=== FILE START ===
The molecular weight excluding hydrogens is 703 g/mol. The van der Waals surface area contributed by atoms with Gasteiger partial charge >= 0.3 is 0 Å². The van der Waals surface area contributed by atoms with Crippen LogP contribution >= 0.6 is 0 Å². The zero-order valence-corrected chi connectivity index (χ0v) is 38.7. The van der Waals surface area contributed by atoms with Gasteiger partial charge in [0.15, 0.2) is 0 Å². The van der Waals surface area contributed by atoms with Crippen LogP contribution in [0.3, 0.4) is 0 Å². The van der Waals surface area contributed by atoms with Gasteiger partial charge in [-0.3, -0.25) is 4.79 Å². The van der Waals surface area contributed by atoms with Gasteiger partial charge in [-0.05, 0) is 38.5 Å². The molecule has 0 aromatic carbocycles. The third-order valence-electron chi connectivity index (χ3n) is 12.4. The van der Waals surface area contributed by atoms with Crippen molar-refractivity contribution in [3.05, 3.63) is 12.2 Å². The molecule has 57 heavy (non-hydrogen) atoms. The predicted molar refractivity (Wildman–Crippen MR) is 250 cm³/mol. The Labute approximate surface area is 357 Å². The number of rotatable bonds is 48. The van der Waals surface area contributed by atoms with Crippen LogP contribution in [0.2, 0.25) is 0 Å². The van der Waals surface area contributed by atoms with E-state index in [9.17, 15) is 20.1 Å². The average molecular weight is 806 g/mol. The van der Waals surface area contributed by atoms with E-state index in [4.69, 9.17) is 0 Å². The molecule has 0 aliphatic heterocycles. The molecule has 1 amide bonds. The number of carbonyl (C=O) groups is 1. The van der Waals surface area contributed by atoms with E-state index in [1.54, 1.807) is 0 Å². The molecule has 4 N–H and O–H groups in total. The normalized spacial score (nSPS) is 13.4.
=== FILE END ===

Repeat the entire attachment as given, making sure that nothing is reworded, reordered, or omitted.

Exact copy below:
The molecular weight excluding hydrogens is 703 g/mol. The van der Waals surface area contributed by atoms with Gasteiger partial charge >= 0.3 is 0 Å². The van der Waals surface area contributed by atoms with Crippen LogP contribution >= 0.6 is 0 Å². The zero-order valence-corrected chi connectivity index (χ0v) is 38.7. The van der Waals surface area contributed by atoms with Gasteiger partial charge in [0.15, 0.2) is 0 Å². The van der Waals surface area contributed by atoms with Crippen LogP contribution in [0.3, 0.4) is 0 Å². The van der Waals surface area contributed by atoms with Gasteiger partial charge in [-0.3, -0.25) is 4.79 Å². The van der Waals surface area contributed by atoms with Gasteiger partial charge in [-0.05, 0) is 38.5 Å². The molecule has 0 aromatic carbocycles. The third-order valence-electron chi connectivity index (χ3n) is 12.4. The van der Waals surface area contributed by atoms with Crippen molar-refractivity contribution in [3.05, 3.63) is 12.2 Å². The molecule has 57 heavy (non-hydrogen) atoms. The predicted molar refractivity (Wildman–Crippen MR) is 250 cm³/mol. The Labute approximate surface area is 357 Å². The number of rotatable bonds is 48. The van der Waals surface area contributed by atoms with Crippen LogP contribution in [0.2, 0.25) is 0 Å². The van der Waals surface area contributed by atoms with E-state index in [9.17, 15) is 20.1 Å². The average molecular weight is 806 g/mol. The van der Waals surface area contributed by atoms with E-state index in [4.69, 9.17) is 0 Å². The molecule has 0 aliphatic heterocycles. The molecule has 1 amide bonds. The number of carbonyl (C=O) groups is 1. The van der Waals surface area contributed by atoms with E-state index in [1.54, 1.807) is 0 Å². The molecule has 4 N–H and O–H groups in total. The normalized spacial score (nSPS) is 13.4.